Screened as part of NZIFF 2017

Hotel Salvation 2016

Mukti Bhawan

Directed by Shubhashish Bhutiani

In this gentle comedy of family ties from India an old man, convinced by a dream that he is about to die, obliges his office-workaholic son to accompany him to the holy city of Varanasi.

India In Hindi with English subtitles
99 minutes CinemaScope / DCP

Director/Screenplay

Producers

Sanjay Bhutiani
,
Sajida Sharma
,
Shubhashish Bhutiani

Photography

Michael Mcsweeney
,
David Huwiler

Editor

Manas Mittal

Production designer

Avyakta Kapur

Costume designer

Shruti Weditwar

Music

Tajdar Junaid

With

Adil Hussain (Rajiv)
,
Lalit Behl (Daya)
,
Geetanjali Kulkarni (Lata)
,
Palomi Ghosh (Sunita)
,
Navnindra Behl (Vimla)
,
Anil K. Rastogi (Mishraji)

Festivals

Venice
,
Busan 2016; San Francisco
,
Sydney 2017

Elsewhere

This Hindi comedy set in a Varanasi hotel where the faithful prepare to die addresses issues of tradition and modernity, life and death and family ties with gentle good humour. An ominous dream has convinced 77-year-old Dayanand Kumar that his end is drawing near, though no one else in the family can see any reason why the healthy old man should believe this. Nonetheless his middle-aged son Rajiv feels duty bound to set aside his important job, leave behind his wife and daughter and accompany his father to the holy city.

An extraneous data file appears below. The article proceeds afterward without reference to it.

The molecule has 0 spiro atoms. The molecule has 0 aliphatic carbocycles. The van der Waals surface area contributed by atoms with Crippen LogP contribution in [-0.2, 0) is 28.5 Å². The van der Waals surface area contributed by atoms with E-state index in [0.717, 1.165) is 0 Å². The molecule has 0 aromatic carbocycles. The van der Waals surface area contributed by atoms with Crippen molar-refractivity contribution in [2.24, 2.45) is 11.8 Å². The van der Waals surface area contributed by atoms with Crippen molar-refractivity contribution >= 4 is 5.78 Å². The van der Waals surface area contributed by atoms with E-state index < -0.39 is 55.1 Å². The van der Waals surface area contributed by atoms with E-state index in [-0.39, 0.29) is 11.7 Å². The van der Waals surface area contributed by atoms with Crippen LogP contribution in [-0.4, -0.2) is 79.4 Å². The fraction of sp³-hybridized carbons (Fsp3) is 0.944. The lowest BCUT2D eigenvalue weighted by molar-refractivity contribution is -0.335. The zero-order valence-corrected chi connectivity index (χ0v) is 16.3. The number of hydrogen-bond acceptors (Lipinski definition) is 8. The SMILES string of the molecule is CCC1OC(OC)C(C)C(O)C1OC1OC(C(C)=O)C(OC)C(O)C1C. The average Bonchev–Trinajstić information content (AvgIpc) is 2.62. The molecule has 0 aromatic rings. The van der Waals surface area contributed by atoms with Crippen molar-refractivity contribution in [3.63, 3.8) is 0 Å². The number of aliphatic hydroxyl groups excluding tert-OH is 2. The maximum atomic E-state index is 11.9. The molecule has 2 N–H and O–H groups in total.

Two weeks is the stipulated maximum stay at the dilapidated Hotel Salvation, but as the old man engages with the other guests it becomes clear that several of them have been in residence much longer. As the days become weeks the harried Rajiv is forced to reckon with his father and the power of tradition as he never has before. At 25 years old himself, director Shubhashish Bhutiani adds a millennial bounce to his wry observation of generational difference through uptight Rajiv’s generous, life-embracing daughter.

“The film humorously illustrates the traditional Hindi philosophy of death and freedom from entrapment and attachment, but in such a low-key way it’s never a burden. Though the film has many elements that bring to mind the Indian retirement haven of Best Exotic Marigold Hotel and its sequel, Bhutiani’s take on the subject is embedded in Indian culture and Hindu rituals... The humor is whisper-soft, taking the edge off potential morbidity... Though the acting is low-key, it’s full of warmth and tenderness that involves the audience in the shared joy, worry and grief of an identifiable family.” — Deborah Young, Hollywood Reporter